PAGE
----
School for the Deaf

Adam Pottle

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You gasp, awakened by

a bucket of cold water.

 

A gauzy autumn morning. A drained sunrise.

You shiver, strain to see the house

parent’s fingers whipping & flicking in

the fibrous grey light—wordless yet

communicative fingers.

 

You wipe your face with

your sheet, bite back a sob.

 

The teachers always tell you to use your voice

even though you already have one.

 

When you speak or try

to speak, it's like laying an egg through your mouth,

like balancing a tire on your throat,

like lifting a barbell with your tongue,

hoping it doesn't tip or catch on a corner,

You must hoist your voice. Right now

you can't lift it. It's too heavy.

 

From what you can see

on the house parent's lips, you can't use your fingers.

When another boy picked his nose, the principal tied

his hands with rope. Could do the same for signing.

 

You watch your dorm mates

whose names you don't know,

even though you've been here two weeks.

 

In the cold dorm you watch their mouths,

hoping to find seething shapes,

hoping their teeth will strain whatever vapour words are made of,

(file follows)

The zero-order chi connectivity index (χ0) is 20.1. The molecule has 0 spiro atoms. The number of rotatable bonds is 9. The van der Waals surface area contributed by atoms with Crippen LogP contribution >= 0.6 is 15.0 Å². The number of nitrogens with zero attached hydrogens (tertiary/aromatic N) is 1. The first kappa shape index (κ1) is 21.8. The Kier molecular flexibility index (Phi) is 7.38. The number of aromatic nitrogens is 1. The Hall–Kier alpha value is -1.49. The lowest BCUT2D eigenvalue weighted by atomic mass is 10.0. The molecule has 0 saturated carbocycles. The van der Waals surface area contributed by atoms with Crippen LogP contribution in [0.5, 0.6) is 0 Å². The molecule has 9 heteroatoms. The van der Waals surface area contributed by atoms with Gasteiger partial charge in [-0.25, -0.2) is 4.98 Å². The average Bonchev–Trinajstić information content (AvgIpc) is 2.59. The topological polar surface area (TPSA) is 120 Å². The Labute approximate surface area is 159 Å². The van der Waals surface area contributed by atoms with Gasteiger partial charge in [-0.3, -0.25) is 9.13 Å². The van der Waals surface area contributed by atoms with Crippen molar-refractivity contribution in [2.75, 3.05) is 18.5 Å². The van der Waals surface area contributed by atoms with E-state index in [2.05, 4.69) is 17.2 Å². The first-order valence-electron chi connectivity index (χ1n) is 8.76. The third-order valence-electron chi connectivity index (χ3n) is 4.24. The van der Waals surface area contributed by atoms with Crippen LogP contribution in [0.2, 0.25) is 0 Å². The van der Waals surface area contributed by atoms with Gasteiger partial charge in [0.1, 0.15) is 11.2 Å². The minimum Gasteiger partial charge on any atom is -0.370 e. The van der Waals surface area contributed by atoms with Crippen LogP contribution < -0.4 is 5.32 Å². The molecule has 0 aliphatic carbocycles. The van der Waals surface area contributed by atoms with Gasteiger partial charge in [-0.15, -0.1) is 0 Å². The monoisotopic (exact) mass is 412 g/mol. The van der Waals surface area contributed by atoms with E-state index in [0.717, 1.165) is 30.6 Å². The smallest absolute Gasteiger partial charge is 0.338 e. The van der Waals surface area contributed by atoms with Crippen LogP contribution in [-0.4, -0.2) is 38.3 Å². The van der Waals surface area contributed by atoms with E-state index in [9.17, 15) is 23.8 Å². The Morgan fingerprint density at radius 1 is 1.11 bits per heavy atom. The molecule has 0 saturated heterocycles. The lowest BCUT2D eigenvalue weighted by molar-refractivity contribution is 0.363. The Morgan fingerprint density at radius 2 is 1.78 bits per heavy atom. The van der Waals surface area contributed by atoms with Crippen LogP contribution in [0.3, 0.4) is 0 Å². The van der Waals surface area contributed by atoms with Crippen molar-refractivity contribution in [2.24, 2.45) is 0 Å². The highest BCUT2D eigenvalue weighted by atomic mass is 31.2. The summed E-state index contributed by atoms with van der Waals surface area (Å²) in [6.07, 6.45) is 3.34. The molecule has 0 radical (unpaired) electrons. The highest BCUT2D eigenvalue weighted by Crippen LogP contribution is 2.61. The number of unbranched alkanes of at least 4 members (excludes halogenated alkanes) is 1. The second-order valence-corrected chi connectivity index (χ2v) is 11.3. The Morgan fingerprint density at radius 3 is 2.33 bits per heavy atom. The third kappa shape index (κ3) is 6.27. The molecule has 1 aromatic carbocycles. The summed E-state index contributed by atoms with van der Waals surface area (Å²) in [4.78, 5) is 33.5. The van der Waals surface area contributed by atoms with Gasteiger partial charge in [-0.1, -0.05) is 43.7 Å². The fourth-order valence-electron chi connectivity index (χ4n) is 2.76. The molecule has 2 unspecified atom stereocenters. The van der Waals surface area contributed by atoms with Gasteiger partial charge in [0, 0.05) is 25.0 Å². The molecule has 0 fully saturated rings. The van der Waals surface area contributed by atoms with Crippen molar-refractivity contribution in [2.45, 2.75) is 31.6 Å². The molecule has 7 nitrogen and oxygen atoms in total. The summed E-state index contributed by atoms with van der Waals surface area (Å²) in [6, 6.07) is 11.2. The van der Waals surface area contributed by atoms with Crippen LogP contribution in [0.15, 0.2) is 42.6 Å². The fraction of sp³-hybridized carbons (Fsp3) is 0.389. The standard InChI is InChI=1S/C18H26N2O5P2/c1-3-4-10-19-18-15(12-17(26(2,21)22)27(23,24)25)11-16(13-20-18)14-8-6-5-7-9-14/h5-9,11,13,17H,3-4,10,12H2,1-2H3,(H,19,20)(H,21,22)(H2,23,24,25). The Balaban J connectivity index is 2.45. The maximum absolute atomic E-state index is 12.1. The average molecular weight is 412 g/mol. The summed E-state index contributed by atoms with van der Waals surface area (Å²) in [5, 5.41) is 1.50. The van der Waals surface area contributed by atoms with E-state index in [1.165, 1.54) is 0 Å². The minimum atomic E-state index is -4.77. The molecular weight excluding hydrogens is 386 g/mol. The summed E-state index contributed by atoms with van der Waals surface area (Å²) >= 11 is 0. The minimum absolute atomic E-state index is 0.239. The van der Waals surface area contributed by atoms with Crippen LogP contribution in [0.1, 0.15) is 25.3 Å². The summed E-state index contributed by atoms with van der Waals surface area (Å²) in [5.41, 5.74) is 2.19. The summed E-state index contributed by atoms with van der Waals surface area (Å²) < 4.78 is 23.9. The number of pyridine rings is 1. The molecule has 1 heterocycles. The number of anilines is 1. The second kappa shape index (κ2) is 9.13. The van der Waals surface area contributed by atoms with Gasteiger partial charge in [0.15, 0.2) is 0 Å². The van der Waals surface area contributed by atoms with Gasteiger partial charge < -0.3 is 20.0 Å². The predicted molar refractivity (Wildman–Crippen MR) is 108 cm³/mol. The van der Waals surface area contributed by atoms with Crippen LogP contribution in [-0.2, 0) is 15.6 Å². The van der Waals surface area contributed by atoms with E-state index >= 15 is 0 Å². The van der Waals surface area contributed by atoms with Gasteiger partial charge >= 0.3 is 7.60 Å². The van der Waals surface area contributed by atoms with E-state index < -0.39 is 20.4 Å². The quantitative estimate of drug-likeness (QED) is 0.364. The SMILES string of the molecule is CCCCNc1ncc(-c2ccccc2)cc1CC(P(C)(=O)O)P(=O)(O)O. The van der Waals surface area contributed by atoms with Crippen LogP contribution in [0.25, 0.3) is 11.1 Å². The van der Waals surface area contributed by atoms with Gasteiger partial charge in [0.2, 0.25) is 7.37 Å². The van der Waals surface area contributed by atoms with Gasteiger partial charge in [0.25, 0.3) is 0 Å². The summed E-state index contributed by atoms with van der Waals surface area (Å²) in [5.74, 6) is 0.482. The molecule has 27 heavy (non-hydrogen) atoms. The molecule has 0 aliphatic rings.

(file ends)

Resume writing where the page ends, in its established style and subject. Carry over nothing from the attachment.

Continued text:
hoping their tongues will lift & toss their words,

hoping their words will clench before you.

 

Their words slide like arrogant ghosts

through the fibrous dormitory air.

 

After class,

you practice mouth movements before the mirror,

trying to build your voice's muscle, pushing against

the words, as though they might bury you alive.

 

You see the house parent's thick digits—

knuckles furred like a tarantula's knees,

the shrill dorm light fattening the fat hairs,

spidery hands seeking to measure, seize, grasp, coax, convince.

 

The house parent a dull husky man

who laughs like a wolverine,

toothy laughter carried by a thrusting jaw

meant to ward you off.

 

You can't believe that

a real person's laughter

can be so hostile

Adam Pottle, "School for the Deaf" from Changing the Face of Canadian Literature. Copyright © 2020 by Adam Pottle. Reprinted by permission of the author.

Source: Changing the Face of Canadian Literature (Guernica Editions Inc, 2020)